UPDATES


Do Albuquerque’s Air Pollution Policies Violate Civil Rights?

Under the Civil Rights Act, local governments that receive federal money are prohibited from discriminating against low-income people of color…

“These environmental rights, the rights to clean air, clean water—those are civil rights,” said Eric Jantz, an attorney for the New Mexico Environmental Law Center who filed the civil rights complaint with the EPA. “The air quality control board and the environmental health department have a fairly long history of suppressing public input and public activism around this issue.” KUNM

Go to KUNM for full story.

08/08/2016 • Back to top


Reader View: Protect our state’s resources for the future

by Douglas Meiklejohn

The departure of Ryan Flynn from the position of secretary of the New Mexico Environment Department gives the governor an opportunity to do the right thing: appoint a secretary who will carry out the mission of the department.

Published in the Santa Fe New Mexican on August 6, 2016

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08/06/2016 • Back to top


EPA Opens Investigation Into ABQ/Bernalillo County Discriminatory Regulatory Practices

Civil rights. The term encompasses a lot.

In Albuquerque, it means that all residents, regardless of race, ethnicity or country of origin, have the right to breathe clean air…but that right does not translate into healthy air for communities of color. Today we and our client, the SouthWest Organizing Project (SWOP) took one step closer to making healthy air for all communities a reality.

We just received a letter stating that the EPA will investigate our complaint that the Albuquerque-Bernalillo County Air Quality Control Board and City of Albuquerque Environmental Health Department (formerly the Air Quality Division) are discriminating against people of color when deciding where to permit air pollution.

Visit case page.

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07/26/2016 • Back to top


Lowered deadline standards on new nuclear cleanup plan worries some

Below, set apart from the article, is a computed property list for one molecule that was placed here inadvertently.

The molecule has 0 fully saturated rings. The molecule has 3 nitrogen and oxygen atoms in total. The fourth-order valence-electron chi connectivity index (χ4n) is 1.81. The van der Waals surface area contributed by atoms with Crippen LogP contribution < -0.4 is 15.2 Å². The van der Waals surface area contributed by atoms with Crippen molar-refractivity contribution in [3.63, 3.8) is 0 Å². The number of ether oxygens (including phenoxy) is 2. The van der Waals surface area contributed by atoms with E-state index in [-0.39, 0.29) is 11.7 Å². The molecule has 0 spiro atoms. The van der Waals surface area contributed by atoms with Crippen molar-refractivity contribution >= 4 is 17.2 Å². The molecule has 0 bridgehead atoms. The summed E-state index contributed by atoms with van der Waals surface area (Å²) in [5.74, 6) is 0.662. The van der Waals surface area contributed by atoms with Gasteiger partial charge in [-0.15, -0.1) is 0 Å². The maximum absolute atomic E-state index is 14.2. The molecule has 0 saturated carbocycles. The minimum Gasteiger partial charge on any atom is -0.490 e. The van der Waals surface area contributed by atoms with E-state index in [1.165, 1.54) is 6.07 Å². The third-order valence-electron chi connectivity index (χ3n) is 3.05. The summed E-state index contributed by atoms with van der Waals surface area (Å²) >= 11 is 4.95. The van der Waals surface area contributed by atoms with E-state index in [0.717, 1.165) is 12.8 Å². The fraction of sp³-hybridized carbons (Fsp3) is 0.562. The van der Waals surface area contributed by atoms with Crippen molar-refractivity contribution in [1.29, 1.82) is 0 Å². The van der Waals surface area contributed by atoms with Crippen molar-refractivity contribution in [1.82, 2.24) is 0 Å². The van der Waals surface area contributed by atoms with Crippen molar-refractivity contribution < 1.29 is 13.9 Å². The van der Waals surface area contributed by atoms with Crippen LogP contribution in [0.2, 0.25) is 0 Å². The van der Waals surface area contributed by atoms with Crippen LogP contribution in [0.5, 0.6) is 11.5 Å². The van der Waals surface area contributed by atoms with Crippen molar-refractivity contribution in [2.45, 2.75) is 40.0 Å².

Jon Block, a Santa Fe attorney helping Nuclear Watch in a lawsuit against the Environment Department over the cleanup issue, said consent orders on waste cleanup are supposed to allow states to hold the federal government accountable to complete the clean up. Instead, he argued that the state Environment Department is doing the opposite.

“They’ve turned over the cleanup to the polluter,” Block said in an interview. “Instead of being the enforcer of noncompliance, they’re the cooperator, the negotiator, ‘we’re your pal.’” New Mexico Political Report

Go to New Mexico Political Report for full story.

07/22/2016 • Back to top


Cut the Public Out of Water Pollution Decisions?

NMED’s proposed changes to statewide water rules could cut public out of decisions about water pollution.

not so public
      Click for infographic

New Mexico Environment Department (NMED) is in the process of revising statewide surface water and groundwater regulations for the state. We’ve flagged some significant problems with how the Martinez Administration is trying to strip provisions for public participation and streamline the permitting process for polluters.

Read NMELC’s submitted comments.

This process is far from glamorous. But it’s critically important for New Mexicans who could be impacted by facilities that pollute groundwater (and who might not even know it until it’s too late) if these new rules take effect.

Read entire article >

07/20/2016 • Back to top


Grit: Reflections on a uranium march

Dusty and weary, our small Law Center contingent returned with the other community members to the shelter. The Commemoration Walk marked the 37th anniversary of the United Nuclear radioactive spill – the largest accidental release of radioactive material in U.S. history.

It was a beautiful day punctuated by sharp gusts of wind that drowned out speakers and animated the parachute roof of a new shelter erected by members of Red Water Pond Road Community. After an hour of presentations by residents and allies, a fine layer of dust coated our camera and clothes. We had dust in our eyes and in our ears. Grit in our teeth and nose. Snot turned a grainy black-brown.

Sitting there in the shadow of two abandoned uranium mines, I couldn’t help but think about the dust. And what radioactive particles might be hitched to each blowing speck…

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07/20/2016 • Back to top


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